The power of Cash position, Part 2: A toy model with known probabilities.

05Nov12

A brief addendum to the Part 1.

 

Can the volatility drag quantified by the simulation that was performed in the previous post?

Let’s construct the toy SPY model in a way that the Expected %change is a positive constant every day, but very, very close to zero. (For example = 0.00001)

A naive observer would say that in this case, the Buy & Hold strategy would be profitable, since every day has a positive expected outcome, so it is worth taking a Long position in equities.

That is not the case.

And we show here that the outcome largely depends on the SD.

Assuming Gaussian distribution, the real world SPY has a mean 0.000384, that is 0.0384% and a Standard Deviation (SD) of 0.0124, that is 1.24%.

Let’s run our toy SPY generation process:

 

assuming SD of 4.5% (that mimic the SPY Triple ETFs), let’s construct a time series 100 times, and average it.

The CAGR of the toy SPY is -23%.

It means that if we bid randomly on the outcome, and our daily expected profit is zero, we should expect -23% annual capital loss every year.

 

assuming SD of 3% (that mimic the SPY Ultra (double) ETFs), let’s construct a time series 100 times, and average it.

The CAGR is -11%.

It means that if we bid randomly on the outcome, and our daily expected profit is zero, we should expect -11% annual capital decrease every year.

 

assuming SD of 1.5% (that mimic the SPY non leveraged ETFs), let’s construct a time series 100 times, and average it.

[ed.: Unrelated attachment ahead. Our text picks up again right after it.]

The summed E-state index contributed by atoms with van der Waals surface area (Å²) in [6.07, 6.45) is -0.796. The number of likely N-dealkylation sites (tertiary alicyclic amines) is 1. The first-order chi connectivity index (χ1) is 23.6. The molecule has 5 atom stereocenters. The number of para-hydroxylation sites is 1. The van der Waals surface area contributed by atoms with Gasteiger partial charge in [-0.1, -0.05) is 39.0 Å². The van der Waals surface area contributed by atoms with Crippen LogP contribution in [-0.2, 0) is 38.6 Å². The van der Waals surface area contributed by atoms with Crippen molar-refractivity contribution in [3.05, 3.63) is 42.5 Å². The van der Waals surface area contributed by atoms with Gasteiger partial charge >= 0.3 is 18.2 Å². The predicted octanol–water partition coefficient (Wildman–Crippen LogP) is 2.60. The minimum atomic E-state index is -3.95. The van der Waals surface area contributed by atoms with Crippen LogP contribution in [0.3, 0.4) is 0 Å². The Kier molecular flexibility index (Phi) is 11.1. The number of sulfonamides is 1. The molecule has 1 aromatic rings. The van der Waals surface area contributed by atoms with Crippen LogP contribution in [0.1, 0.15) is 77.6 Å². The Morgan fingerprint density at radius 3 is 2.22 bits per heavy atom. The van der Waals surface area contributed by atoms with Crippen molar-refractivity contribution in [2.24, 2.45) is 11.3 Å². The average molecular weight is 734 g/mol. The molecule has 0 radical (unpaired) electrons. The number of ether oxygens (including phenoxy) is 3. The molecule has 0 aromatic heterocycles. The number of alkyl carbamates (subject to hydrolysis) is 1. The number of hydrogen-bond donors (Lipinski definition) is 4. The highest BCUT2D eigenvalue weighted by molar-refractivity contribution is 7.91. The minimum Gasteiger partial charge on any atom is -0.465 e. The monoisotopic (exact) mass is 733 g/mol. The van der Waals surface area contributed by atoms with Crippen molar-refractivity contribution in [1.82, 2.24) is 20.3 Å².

The CAGR is -2.7%.

 

The loss strongly depends on the SD. However, there is good news here.

If we have an instrument that is not much volatile, that has a SD of less than 1.5% (as for the SPY), we don’t have to worry too much about the cash position. This simulation shows that if the probabilities are for us (and not against us), if the Expected profit is above zero, even just slightly above zero, we can go into the position (long or short) full size. Not going to cash is forgivable, because the maximum we can lose is the -2.7% annual loss of the volatility drag.

 

However, with the triple ETFs the situation is different. The expected profit should compensate for the -23% annual loss of the volatility drag.

As the currently popular VIX volatility products (ETFs, futures) can have a Beta of 2 or 3 compared to the SPY, the cash position should be a frequent position of any strategy that plays the VIX.

If the expected profit on the next day is not greater than 23%/250= 0.1%, the strategy should favour the cash position for the sake of CAGR.

 

If our utility (goodness) function is not the CAGR, but the Sharpe, in which the volatility counts too, we would say that this threshold should be even greater than 0.1% (maybe 0.15% or 0.2%) for a strategy to dislike the cash position.

 

 

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